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Wildfire Occurrence in Aspen in the Interior Western United States

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The western United States contains more than 7 million acres of quaking aspen (Populus tremuloides). On the majority of this acreage, aspen sprouted as even-aged stands after fires in the last 150 years. For several reasons, however, fire evidently is no longer playing its historic role of killing and regenerating western aspen stands. A survey was made of wildfire occurrence from 1970 through 1982 in aspen stands on National Forest lands in three Forest Service Regions. The survey data, expanded to include all aspen acreage, revealed that an average of 600 acres are annually consumed by fire. At this rate, it would require about 12,000 years to burn the entire aspen type in the West. During this time span, without management intervention, seral aspen will probably be replaced by conifers, and stable aspen stands may become all-aged and perhaps less productive. Use of prescribed fire is recommended. West. J. Appl. For. 2(3):73-76, July 1987.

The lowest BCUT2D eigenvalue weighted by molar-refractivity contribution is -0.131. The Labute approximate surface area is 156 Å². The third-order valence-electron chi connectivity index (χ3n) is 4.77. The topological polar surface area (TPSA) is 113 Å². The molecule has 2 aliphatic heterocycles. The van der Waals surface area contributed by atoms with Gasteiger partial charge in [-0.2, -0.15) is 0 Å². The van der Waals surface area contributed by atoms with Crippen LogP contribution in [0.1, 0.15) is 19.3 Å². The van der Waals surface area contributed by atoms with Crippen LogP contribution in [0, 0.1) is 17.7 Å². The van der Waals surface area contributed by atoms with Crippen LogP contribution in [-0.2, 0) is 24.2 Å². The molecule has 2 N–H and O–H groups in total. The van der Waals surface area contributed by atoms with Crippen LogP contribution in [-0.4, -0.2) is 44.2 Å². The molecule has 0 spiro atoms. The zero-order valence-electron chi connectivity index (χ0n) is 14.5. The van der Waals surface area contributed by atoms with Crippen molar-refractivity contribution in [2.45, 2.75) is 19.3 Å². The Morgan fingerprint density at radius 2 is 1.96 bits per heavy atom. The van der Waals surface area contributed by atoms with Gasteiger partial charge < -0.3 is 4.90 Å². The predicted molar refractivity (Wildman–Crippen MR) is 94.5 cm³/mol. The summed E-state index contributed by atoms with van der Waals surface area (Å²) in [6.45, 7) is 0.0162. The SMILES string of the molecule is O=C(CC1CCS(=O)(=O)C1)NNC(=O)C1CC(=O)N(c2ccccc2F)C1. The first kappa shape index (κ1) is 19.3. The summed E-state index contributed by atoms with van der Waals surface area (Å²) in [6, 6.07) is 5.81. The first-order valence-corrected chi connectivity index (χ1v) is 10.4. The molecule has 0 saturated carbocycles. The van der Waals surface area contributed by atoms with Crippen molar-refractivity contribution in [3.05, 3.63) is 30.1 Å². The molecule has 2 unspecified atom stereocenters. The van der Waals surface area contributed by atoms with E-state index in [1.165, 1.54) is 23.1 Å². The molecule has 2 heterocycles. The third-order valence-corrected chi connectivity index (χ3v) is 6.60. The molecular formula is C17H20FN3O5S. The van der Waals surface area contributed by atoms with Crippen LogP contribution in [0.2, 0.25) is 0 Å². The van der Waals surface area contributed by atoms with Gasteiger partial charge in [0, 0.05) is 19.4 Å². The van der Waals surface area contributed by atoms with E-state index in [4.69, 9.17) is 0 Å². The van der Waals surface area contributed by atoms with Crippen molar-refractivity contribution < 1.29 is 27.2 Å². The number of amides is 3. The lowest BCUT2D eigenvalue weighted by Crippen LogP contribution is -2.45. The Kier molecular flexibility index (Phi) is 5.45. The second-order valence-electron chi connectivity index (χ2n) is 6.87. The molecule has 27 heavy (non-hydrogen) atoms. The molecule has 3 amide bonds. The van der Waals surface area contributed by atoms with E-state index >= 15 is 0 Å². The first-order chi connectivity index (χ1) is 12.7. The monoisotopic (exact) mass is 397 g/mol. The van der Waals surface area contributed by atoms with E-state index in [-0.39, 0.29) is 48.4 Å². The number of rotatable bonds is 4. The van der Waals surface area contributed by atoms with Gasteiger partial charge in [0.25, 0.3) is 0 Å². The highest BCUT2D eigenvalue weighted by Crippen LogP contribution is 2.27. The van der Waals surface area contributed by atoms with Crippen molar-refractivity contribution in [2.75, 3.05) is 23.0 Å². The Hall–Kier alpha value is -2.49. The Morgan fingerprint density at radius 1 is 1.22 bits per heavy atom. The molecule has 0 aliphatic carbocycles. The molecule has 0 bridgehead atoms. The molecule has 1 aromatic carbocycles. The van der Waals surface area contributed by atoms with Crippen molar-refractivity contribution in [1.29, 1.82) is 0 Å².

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Document Type: Journal Article

Affiliations: Research Forester stationed at the Fire Sciences Laboratory, Missoula, MT 59807

Publication date: 1987-07-01

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  • Each regional journal of applied forestry focuses on research, practice, and techniques targeted to foresters and allied professionals in specific regions of the United States and Canada. The Western Journal of Applied Forestry covers the western United States, including Alaska, and western Canada; WJAF will also consider manuscripts reporting research in northern Mexico that has potential application in the southwestern United States.
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